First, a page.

Toronto man finds out he has Canada Savings Bond almost 20 years old
TORONTO -- Robbie Shifman of Toronto says as a young boy his grandparents would buy him Canada Savings Bonds as gifts. He cashed in most of the bonds years ago when he used the money to buy a car, but he was shocked when he got a letter from the Bank or Canada saying he still had one bond left from almost 20 years ago.
“This is money I could have had in 2001. How come I haven't heard about this until now?” Shifman told CTV News Toronto.
When Shifman contacted the Bank of Canada he said he was told he should have received a letter 18 years ago telling him his bond had matured. Now he said he has to pay a $65 fee to redeem the bond and he is not entitled to any interest for the 19 years the Bank of Canada held his money.
“The fact that there is no interest on it and I have to pay a fee to get the money is a hard pill to swallow," Shifman said.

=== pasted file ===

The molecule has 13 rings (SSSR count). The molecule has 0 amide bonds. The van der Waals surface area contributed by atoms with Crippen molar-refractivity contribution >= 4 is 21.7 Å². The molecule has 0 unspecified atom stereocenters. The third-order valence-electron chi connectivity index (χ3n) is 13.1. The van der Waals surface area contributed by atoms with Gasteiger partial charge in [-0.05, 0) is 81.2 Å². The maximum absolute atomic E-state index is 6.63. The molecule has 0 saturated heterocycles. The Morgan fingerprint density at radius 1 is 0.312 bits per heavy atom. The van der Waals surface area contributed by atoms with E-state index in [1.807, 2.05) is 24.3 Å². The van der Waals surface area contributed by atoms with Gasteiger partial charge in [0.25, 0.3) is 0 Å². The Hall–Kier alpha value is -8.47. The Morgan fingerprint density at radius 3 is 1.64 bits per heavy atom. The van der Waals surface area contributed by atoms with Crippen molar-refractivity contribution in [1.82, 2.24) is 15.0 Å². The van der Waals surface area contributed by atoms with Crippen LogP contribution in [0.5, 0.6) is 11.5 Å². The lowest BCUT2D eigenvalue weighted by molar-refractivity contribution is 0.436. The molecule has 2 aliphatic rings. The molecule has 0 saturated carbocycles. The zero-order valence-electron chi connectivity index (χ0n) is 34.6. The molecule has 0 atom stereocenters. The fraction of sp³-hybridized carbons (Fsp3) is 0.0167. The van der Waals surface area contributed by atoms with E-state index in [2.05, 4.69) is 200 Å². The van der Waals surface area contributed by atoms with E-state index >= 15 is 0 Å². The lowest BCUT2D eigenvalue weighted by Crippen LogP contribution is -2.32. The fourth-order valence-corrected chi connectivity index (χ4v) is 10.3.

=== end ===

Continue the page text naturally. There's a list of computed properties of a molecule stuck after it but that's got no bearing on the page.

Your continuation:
The federal government created the Canada Savings Bond program in 1946 and it was a popular savings vehicle for an entire generation of baby boomers. Every year people lined up to buy them as it was considered an extremely safe investment that at times over the years had great returns. At one point the government of Canada issued more than 50 billion dollars in Canada Savings Bonds in a single year and the interest being paid in 1981 was as high as 19.5 per cent.
But as returns dropped to lows of less than .05 per cent the government ended the program in 2017. The bonds will always hold their value but no new bonds are being issued.
Now some people like Shifman are getting letters about savings bonds they never knew they had. His savings bond is for $1,100 and has been waiting for him to cash it in since 2001.
The Bank of Canada told CTV News Toronto that customers will generally receive a letter two to six months prior to the maturity of their bonds stating that their bond is maturing and will no longer earn interest. The bank added that letters have been sent to all bond owners to remind them of their holdings.
Shifman says there may be many like him who will never know they have money waiting for them.
"How many other people are in the same boat as me who have parents who moved or who may have died that may be unable to claim their money," Shifman asked.